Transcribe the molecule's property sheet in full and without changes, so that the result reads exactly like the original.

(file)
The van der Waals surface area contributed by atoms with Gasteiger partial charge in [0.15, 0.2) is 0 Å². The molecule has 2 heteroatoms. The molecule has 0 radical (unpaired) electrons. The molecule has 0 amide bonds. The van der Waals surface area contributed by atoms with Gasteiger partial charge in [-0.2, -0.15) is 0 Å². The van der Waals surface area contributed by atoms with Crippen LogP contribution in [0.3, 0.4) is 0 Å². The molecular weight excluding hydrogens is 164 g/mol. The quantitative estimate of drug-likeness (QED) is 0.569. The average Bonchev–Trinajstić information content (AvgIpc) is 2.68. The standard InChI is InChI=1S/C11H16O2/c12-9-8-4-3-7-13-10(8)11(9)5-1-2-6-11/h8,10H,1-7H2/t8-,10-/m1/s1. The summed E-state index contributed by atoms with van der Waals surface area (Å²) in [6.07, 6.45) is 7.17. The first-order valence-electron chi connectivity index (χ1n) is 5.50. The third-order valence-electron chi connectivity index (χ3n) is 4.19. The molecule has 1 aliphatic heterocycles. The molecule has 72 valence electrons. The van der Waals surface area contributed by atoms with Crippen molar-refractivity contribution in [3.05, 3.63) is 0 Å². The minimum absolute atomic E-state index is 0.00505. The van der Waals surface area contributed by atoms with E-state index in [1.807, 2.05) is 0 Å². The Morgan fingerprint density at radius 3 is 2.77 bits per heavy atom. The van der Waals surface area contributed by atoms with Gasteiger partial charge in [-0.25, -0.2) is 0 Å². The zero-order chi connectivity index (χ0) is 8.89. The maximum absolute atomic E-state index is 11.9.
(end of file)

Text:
The van der Waals surface area contributed by atoms with Gasteiger partial charge in [0.15, 0.2) is 0 Å². The molecule has 2 heteroatoms. The molecule has 0 radical (unpaired) electrons. The molecule has 0 amide bonds. The van der Waals surface area contributed by atoms with Gasteiger partial charge in [-0.2, -0.15) is 0 Å². The van der Waals surface area contributed by atoms with Crippen LogP contribution in [0.3, 0.4) is 0 Å². The molecular weight excluding hydrogens is 164 g/mol. The quantitative estimate of drug-likeness (QED) is 0.569. The average Bonchev–Trinajstić information content (AvgIpc) is 2.68. The standard InChI is InChI=1S/C11H16O2/c12-9-8-4-3-7-13-10(8)11(9)5-1-2-6-11/h8,10H,1-7H2/t8-,10-/m1/s1. The summed E-state index contributed by atoms with van der Waals surface area (Å²) in [6.07, 6.45) is 7.17. The first-order valence-electron chi connectivity index (χ1n) is 5.50. The third-order valence-electron chi connectivity index (χ3n) is 4.19. The molecule has 1 aliphatic heterocycles. The molecule has 72 valence electrons. The van der Waals surface area contributed by atoms with Crippen molar-refractivity contribution in [3.05, 3.63) is 0 Å². The minimum absolute atomic E-state index is 0.00505. The van der Waals surface area contributed by atoms with E-state index in [1.807, 2.05) is 0 Å². The Morgan fingerprint density at radius 3 is 2.77 bits per heavy atom. The van der Waals surface area contributed by atoms with Gasteiger partial charge in [-0.25, -0.2) is 0 Å². The zero-order chi connectivity index (χ0) is 8.89. The maximum absolute atomic E-state index is 11.9.